Far-right coalition MK: ‘Not sure’ it is possible to bring back all Gaza hostages

Religious Zionism’s Zvi Sukkot says ‘everything’ must be done to free the captives, but not at the expense of significant harm to national security

MK Zvi Sukkot at the Knesset in Jerusalem on March 12, 2024. (Yonatan Sindel/Flash90)
MK Zvi Sukkot at the Knesset in Jerusalem on March 12, 2024. (Yonatan Sindel/Flash90)

MK Zvi Sukkot of the coalition’s Religious Zionism Party said Wednesday that he’s doubtful Israel can win the release of all 128 of the October 7 hostages still being held by terrorists in the Gaza Strip.

“I wish it were possible to return all the hostages — I’m not sure that’s possible,” Sukkot told Radio 103FM, adding: “We need to do everything to bring them home, but not anything that will critically harm national security.”

The far-right Religious Zionism and Otzma Yehudit parties have been arguing in favor of intensifying military operations in Gaza, claiming it is the only way to pressure Hamas to release the hostages. Israel, meanwhile has engaged in negotiations via mediators, showing willingness for a temporary ceasefire that would include the release of hostages. In the now-moribund talks, Hamas has consistently demanded a total end to the war, which Israel says is a nonstarter.

Israel has made a key goal of its military offensive in Gaza the return of all the hostages seized during the devastating cross-border attack by the Palestinian terror group Hamas on October 7, which started the war.

“We think the way to return [the hostages] is when Hamas understands it doesn’t have a choice but to return them,” Sukkot said, adding that currently, Hamas is banking on international pressure hindering Israel’s operations, and therefore “has no reason to make concessions to Israel.”

Sukkot said that a major operation in Rafah would pile pressure on Hamas in a way it did not ever expect to face. Israel has long promised such an operation but it faces steep international opposition as over a million people who fled fighting elsewhere in the Strip are sheltering in and around the city.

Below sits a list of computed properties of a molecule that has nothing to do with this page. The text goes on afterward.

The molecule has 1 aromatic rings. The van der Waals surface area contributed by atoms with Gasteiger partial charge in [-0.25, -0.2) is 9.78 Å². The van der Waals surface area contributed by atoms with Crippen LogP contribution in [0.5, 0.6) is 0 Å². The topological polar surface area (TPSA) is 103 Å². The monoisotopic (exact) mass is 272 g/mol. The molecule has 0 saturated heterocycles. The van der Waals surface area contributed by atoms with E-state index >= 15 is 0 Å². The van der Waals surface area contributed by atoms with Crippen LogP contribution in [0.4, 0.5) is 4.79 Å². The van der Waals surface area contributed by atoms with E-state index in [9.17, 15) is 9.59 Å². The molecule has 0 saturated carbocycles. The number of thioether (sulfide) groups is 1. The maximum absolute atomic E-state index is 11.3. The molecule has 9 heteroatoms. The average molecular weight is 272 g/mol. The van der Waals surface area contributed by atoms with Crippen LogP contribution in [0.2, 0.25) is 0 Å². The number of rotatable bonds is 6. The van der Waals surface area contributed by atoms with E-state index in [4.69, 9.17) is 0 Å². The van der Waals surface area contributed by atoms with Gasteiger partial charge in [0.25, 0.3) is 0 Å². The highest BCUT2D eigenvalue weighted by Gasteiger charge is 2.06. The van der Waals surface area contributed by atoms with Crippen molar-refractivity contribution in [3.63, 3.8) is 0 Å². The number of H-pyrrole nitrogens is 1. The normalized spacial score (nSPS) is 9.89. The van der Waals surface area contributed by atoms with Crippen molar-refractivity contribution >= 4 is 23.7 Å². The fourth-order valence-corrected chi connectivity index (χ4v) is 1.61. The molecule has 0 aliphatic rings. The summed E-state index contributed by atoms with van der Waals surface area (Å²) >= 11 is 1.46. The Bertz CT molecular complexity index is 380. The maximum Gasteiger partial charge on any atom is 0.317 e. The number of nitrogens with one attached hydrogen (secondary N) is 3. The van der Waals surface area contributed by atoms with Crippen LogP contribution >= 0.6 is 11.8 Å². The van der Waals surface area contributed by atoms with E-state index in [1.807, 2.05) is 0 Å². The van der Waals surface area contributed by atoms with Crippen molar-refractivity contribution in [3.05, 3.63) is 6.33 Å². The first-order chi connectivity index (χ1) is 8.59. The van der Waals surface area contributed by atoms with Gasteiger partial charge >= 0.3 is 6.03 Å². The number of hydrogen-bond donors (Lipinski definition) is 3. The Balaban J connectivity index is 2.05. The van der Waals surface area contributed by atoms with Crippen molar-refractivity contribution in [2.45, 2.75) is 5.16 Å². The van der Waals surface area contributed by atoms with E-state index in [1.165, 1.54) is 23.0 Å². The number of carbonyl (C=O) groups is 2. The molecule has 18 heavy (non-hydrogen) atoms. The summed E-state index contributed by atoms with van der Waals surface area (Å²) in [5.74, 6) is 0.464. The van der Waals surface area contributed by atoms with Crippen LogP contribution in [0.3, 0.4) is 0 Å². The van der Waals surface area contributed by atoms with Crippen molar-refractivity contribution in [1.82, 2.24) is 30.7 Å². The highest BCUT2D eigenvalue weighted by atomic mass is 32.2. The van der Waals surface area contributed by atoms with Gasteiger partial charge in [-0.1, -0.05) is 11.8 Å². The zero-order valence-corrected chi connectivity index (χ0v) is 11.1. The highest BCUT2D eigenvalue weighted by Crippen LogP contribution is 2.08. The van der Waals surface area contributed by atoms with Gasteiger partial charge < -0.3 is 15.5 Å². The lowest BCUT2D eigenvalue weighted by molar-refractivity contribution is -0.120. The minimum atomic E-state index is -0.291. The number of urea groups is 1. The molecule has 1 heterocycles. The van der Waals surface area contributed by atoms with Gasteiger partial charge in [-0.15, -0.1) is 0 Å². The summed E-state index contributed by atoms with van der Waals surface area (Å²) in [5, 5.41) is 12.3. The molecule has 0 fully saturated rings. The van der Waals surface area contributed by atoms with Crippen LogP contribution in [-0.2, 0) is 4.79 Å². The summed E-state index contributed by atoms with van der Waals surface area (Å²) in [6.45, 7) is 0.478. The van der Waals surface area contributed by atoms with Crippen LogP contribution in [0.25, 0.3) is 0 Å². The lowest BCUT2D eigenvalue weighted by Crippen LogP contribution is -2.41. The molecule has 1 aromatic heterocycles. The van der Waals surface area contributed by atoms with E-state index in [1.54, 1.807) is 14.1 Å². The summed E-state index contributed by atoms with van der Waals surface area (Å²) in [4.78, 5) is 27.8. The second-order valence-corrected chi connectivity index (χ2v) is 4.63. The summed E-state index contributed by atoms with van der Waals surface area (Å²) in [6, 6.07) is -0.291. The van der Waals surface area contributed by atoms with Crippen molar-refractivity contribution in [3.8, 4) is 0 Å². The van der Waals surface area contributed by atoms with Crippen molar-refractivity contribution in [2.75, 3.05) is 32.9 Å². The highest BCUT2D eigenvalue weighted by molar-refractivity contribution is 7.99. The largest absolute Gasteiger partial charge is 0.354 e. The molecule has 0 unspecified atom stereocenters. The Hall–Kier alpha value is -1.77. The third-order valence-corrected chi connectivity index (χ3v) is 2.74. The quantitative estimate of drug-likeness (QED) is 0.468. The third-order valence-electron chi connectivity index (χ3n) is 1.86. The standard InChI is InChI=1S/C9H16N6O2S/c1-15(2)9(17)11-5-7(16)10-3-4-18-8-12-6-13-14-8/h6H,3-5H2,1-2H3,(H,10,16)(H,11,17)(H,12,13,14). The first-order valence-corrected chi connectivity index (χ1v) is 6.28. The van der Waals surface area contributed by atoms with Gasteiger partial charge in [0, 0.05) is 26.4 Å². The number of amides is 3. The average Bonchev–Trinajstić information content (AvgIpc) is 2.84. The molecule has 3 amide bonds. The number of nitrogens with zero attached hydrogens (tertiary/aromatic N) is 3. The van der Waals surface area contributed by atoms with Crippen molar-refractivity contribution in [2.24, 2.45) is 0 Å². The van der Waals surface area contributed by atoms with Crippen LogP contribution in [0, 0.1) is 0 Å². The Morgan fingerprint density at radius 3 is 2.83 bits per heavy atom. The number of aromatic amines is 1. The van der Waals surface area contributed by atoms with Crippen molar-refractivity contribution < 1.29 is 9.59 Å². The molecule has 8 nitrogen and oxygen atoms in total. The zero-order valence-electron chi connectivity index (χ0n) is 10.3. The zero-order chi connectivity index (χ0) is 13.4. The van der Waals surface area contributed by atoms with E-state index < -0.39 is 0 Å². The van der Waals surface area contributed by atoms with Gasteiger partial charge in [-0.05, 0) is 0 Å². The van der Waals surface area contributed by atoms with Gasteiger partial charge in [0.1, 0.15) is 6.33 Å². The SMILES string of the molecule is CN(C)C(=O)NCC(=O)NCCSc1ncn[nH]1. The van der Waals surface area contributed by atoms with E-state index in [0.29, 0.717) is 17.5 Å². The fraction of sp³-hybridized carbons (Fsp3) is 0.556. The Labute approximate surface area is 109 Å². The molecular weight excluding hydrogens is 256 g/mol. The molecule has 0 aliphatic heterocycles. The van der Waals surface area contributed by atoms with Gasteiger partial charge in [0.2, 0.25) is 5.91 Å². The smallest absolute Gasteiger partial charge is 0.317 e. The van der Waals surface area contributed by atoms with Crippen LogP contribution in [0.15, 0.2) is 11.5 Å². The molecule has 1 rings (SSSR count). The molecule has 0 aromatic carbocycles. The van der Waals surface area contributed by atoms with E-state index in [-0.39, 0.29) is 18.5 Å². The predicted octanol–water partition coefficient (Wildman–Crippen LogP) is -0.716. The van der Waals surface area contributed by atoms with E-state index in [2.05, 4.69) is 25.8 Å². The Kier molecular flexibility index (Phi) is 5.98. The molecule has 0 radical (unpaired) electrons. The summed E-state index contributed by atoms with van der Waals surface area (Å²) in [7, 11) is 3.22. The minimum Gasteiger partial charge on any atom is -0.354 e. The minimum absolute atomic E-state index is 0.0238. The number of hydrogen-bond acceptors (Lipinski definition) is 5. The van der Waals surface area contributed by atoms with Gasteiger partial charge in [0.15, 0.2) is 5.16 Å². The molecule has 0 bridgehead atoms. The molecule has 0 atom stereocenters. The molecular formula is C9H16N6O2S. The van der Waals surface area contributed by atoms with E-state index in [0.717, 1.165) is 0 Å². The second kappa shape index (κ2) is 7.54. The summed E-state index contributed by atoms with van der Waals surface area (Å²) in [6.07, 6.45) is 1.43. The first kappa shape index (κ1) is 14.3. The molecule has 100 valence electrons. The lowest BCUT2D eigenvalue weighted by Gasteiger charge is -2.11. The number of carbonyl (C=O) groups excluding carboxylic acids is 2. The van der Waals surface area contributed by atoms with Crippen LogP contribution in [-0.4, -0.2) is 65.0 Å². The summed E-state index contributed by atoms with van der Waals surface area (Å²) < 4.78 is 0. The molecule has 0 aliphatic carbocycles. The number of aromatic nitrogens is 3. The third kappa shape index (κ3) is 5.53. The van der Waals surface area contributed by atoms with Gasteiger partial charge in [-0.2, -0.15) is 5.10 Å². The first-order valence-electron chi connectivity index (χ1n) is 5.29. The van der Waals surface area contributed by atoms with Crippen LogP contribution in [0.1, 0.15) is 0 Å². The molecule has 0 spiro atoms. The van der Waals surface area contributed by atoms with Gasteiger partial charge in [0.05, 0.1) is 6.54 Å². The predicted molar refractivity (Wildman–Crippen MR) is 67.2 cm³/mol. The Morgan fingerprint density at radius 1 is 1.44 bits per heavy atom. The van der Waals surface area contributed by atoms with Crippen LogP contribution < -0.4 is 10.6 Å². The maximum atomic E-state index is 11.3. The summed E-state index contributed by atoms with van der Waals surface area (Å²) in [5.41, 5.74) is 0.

Last week Israel began what it said were pinpoint operations in the Rafah area, including seizing control of the key Rafah Crossing between Gaza and Egypt, which is a major conduit of humanitarian aid into the Palestinian enclave.

Israelis attend a rally calling for the release of Israelis held hostage by Hamas terrorists in Gaza, at Hostages Square in Tel Aviv, on the eve of Israel’s 76th independence day, May 13, 2024. (Avshalom Sassoni/Flash90)

Sukkot also said he had participated in a rally calling for Israel to resettle Gaza when the war is over, saying such a move should be seen as an alternative to the West Bank-based Palestinian Authority taking over control of the Strip. The idea has gained popularity on the hard-right since the war started. Israel cleared its settlements from Gaza during its unilateral withdrawal from the territory in 2005.

“In almost every war Israel took territory from the enemy,” he said. “Settlement in Gaza is just a very small part of what we are thinking of for the day after [the war ends].”

His party, Religious Zionism, has opposed even a temporary truce with Hamas as enabling the terror group to regroup and move its forces back into areas the Israel Defense Forces have already cleared. The party has threatened to bolt the coalition over a hostage deal.

At the beginning of the month, the party’s Settlements and National Projects Minister Orit Strock sparked fierce criticism when, in rejecting a hostage deal proposal at the time that would see the release of around 30-40 hostages, she made remarks seen as flippant about the captives.

There are “soldiers who left everything behind and went out to fight for goals that the government defined, and we throw it in the trash to save 22 people or 33 or I don’t know how many,” the far-right minister told Army Radio.

Condemning Strock, Opposition Leader Yair Lapid tweeted that “a government with 22 or 33 extremist coalition members has no right to exist.”

The government faces significant public pressure to agree to a deal that will free the hostages, even at the price of compromising on its goal of eliminating Hamas.

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